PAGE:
• Avoid spraying plants in bloom and apply chemicals after bees have returned to their colonies at night. The best way to conserve pollinators, according to the Xerces Society, is to avoid pesticides altogether.
  • Where possible, plant or maintain regionally native plant species—in general, they are able to support a larger number of species than non-native plants and often have a higher habitat or food value…especially for bees. Some native bee species are “specialists” and forage only a few specific native plants. Also, single-flowered plants (which are closer to their natural form) are better for bees than double-or triple-flowered ornamental and fruit trees.
  • Provide nesting sites for our native bees in your landscape by leaving areas of your yard or garden undisturbed and uncultivated. These bees are solitary or nest in very small numbers with different nesting requirements from the large hives created by European honeybees.
  • Plant a mix of trees and shrubs that are rich sources of both nectar and pollen, as bees need both for proper nutrition. (Don’t have space for any more trees? Planting crocus, anise hyssop, bee balm and asters in your perennial garden can be of great service to bees, too).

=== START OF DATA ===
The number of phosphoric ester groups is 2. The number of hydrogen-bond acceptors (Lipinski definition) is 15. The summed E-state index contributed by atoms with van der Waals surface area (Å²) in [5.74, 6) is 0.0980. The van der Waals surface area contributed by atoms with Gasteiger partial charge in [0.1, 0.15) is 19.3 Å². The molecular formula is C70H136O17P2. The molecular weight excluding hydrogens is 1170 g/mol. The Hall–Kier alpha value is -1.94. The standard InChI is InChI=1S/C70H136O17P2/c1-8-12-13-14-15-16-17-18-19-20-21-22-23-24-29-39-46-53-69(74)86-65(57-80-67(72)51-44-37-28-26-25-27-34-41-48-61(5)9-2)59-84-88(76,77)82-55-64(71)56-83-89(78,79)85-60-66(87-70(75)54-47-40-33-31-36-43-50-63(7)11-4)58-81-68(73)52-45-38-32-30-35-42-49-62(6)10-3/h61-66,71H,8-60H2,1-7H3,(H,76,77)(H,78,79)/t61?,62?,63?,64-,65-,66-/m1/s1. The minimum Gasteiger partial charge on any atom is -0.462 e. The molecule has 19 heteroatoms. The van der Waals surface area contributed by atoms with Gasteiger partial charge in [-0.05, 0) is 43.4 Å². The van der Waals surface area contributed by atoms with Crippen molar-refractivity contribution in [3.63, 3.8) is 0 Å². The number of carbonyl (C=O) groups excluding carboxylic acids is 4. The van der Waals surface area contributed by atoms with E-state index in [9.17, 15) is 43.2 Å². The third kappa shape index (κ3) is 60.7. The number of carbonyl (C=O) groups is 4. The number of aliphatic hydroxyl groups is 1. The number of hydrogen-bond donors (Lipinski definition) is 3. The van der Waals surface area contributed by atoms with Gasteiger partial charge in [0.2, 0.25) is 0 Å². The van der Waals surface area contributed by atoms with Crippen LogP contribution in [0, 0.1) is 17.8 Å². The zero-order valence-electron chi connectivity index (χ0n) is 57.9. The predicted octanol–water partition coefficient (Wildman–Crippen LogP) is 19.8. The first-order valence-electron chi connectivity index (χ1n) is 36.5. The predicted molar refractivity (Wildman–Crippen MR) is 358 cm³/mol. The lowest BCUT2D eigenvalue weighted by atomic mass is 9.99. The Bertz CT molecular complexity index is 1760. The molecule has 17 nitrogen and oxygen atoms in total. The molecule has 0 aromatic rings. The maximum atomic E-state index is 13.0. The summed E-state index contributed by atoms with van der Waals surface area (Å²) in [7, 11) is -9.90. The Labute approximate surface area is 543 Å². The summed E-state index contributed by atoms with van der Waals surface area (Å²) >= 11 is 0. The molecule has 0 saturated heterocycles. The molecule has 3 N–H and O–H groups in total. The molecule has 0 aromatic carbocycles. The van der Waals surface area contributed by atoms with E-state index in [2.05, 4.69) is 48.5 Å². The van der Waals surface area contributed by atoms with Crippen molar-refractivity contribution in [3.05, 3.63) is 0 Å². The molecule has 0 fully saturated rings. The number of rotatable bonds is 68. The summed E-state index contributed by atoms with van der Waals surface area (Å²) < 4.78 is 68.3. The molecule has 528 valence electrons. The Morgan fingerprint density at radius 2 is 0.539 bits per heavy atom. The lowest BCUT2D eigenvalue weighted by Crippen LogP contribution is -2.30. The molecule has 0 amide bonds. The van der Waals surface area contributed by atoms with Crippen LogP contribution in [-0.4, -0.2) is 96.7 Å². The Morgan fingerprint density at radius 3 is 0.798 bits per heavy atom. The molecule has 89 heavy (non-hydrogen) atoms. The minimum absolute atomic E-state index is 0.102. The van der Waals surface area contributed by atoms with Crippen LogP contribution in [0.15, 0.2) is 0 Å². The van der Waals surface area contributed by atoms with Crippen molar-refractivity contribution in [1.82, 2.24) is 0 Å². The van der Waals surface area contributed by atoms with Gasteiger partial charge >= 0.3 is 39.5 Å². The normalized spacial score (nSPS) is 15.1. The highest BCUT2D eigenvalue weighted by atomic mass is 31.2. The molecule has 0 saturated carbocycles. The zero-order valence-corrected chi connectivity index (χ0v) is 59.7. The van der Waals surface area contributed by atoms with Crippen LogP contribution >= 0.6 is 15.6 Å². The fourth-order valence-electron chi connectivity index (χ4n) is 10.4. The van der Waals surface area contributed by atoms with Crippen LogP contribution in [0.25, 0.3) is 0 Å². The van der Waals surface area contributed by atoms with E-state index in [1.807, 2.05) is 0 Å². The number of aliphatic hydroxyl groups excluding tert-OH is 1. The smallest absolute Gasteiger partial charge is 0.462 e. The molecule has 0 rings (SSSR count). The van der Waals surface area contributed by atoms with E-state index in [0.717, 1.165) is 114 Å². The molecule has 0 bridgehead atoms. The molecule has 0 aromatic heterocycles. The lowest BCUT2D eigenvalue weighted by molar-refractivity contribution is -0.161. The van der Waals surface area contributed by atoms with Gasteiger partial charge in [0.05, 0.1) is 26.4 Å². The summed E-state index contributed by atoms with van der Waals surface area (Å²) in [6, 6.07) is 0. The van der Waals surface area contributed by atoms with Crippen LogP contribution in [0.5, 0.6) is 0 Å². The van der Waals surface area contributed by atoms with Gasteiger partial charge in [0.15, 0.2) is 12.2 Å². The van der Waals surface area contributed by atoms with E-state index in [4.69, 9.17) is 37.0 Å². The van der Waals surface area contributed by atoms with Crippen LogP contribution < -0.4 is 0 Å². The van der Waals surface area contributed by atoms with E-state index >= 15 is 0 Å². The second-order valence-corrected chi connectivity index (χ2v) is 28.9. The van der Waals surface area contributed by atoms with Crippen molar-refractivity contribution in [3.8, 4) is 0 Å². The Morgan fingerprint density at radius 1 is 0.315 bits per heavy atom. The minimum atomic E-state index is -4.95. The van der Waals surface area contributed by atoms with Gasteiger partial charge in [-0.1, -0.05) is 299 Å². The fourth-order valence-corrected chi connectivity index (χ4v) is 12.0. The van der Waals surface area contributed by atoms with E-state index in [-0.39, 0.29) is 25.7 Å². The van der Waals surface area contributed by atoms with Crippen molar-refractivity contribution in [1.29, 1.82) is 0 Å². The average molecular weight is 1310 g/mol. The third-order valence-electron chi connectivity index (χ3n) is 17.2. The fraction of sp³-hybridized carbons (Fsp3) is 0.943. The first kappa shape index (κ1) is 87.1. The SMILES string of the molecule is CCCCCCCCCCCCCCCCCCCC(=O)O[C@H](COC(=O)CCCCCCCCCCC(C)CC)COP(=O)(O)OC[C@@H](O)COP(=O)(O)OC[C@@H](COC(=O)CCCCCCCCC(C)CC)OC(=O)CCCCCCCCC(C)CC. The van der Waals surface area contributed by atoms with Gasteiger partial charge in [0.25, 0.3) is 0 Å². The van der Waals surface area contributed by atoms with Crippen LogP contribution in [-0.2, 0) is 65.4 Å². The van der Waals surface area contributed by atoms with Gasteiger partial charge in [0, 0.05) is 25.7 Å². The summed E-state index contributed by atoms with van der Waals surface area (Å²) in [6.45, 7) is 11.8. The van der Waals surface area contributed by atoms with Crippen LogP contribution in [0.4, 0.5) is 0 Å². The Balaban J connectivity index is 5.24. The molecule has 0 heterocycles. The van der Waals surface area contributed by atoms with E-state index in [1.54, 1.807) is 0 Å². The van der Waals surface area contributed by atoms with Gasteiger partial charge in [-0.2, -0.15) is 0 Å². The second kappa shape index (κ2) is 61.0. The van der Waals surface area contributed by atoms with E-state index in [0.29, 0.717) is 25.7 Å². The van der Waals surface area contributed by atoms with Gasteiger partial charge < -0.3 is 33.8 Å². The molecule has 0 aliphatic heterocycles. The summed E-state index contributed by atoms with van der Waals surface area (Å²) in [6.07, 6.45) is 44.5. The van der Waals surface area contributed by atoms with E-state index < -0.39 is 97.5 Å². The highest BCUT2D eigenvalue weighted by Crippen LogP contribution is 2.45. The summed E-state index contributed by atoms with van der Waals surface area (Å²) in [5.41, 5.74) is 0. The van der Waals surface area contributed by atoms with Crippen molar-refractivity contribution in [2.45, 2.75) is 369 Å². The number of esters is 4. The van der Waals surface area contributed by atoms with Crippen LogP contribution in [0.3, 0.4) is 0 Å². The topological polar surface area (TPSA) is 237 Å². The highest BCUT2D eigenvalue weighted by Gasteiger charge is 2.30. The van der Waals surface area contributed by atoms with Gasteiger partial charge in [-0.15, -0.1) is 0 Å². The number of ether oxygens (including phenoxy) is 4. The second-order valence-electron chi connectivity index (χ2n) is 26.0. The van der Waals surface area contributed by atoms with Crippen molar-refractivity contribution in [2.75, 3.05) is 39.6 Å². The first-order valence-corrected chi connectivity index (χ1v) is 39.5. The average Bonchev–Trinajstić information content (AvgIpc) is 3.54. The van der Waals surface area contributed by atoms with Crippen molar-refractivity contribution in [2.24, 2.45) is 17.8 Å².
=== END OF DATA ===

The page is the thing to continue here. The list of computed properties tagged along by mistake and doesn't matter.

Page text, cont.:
• When creating the plan for or adding to your garden/yard, use a diversity of plant species with a succession of blooms from early spring through fall…this provides foraging bees with steady sources of nutrition. Clumping plants of the same species into a small area attracts more bees than individual or widely scattered plants.

Bee-friendly spring blossoms:

(Very early bloom time): Maple, Willow, Elm, Hybrid Hazelnut, Almond, and Oak

(Early to later bloom time): Crabapple , Apple, Cherry, Plum (and most other fruit trees), Hickory, Redbud, Sassafras, Tupelo, and Native Mesquite

Bee-friendly summer blossoms:

(Very early bloom time): American Mountainash, Catalpa, Viburnum, Blackberry, Blueberry, Raspberry

(Early to later bloom time): Sourwood, Baswood, Littleleaf Linden, Elderberry, Rose and Native Mesquite (second bloom period)

Bee-friendly fall/winter blossoms:

Franklin Tree, California Laurel, Potentilla, Blue Mist Shrub, Bodnant Viburnum, Seven-Son Flower, Sunflower and Aster